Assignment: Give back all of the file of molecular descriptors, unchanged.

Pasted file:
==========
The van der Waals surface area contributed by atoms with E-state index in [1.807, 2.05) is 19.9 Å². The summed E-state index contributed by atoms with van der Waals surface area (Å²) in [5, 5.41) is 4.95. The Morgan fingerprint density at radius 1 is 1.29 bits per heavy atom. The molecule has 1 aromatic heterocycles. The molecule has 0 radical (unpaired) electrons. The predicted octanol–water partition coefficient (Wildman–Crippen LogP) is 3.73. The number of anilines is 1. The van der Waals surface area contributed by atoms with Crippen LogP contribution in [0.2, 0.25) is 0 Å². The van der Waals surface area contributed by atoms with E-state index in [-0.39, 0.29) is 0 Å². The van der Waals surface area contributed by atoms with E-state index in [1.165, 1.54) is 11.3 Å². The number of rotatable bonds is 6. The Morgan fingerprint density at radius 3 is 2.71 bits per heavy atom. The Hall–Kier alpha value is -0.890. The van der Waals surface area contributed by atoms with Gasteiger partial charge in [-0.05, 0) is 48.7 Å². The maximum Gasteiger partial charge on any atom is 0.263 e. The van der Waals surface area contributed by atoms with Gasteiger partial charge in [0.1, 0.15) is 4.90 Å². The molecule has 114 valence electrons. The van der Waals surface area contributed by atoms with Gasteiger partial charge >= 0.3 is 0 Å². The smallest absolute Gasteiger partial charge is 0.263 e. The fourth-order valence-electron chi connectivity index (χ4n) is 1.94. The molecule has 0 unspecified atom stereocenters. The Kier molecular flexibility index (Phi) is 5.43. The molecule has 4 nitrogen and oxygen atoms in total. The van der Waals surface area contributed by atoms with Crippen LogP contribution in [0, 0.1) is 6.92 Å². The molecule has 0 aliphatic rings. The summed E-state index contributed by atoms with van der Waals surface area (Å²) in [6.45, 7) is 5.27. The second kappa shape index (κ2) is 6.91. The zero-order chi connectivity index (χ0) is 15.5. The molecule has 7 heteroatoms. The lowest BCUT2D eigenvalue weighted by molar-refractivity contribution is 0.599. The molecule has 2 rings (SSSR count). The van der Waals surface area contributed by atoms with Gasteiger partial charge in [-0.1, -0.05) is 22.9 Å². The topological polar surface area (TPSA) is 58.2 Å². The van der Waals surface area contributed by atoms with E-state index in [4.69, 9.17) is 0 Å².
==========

The van der Waals surface area contributed by atoms with E-state index in [1.807, 2.05) is 19.9 Å². The summed E-state index contributed by atoms with van der Waals surface area (Å²) in [5, 5.41) is 4.95. The Morgan fingerprint density at radius 1 is 1.29 bits per heavy atom. The molecule has 1 aromatic heterocycles. The molecule has 0 radical (unpaired) electrons. The predicted octanol–water partition coefficient (Wildman–Crippen LogP) is 3.73. The number of anilines is 1. The van der Waals surface area contributed by atoms with Crippen LogP contribution in [0.2, 0.25) is 0 Å². The van der Waals surface area contributed by atoms with E-state index in [-0.39, 0.29) is 0 Å². The van der Waals surface area contributed by atoms with E-state index in [1.165, 1.54) is 11.3 Å². The number of rotatable bonds is 6. The Morgan fingerprint density at radius 3 is 2.71 bits per heavy atom. The Hall–Kier alpha value is -0.890. The van der Waals surface area contributed by atoms with Gasteiger partial charge in [-0.05, 0) is 48.7 Å². The maximum Gasteiger partial charge on any atom is 0.263 e. The van der Waals surface area contributed by atoms with Gasteiger partial charge in [0.1, 0.15) is 4.90 Å². The molecule has 114 valence electrons. The van der Waals surface area contributed by atoms with Gasteiger partial charge >= 0.3 is 0 Å². The smallest absolute Gasteiger partial charge is 0.263 e. The fourth-order valence-electron chi connectivity index (χ4n) is 1.94. The molecule has 0 unspecified atom stereocenters. The Kier molecular flexibility index (Phi) is 5.43. The molecule has 4 nitrogen and oxygen atoms in total. The van der Waals surface area contributed by atoms with Crippen LogP contribution in [0, 0.1) is 6.92 Å². The molecule has 0 aliphatic rings. The summed E-state index contributed by atoms with van der Waals surface area (Å²) in [6.45, 7) is 5.27. The second kappa shape index (κ2) is 6.91. The zero-order chi connectivity index (χ0) is 15.5. The molecule has 7 heteroatoms. The lowest BCUT2D eigenvalue weighted by molar-refractivity contribution is 0.599. The molecule has 2 rings (SSSR count). The van der Waals surface area contributed by atoms with Gasteiger partial charge in [-0.1, -0.05) is 22.9 Å². The topological polar surface area (TPSA) is 58.2 Å². The van der Waals surface area contributed by atoms with E-state index in [4.69, 9.17) is 0 Å².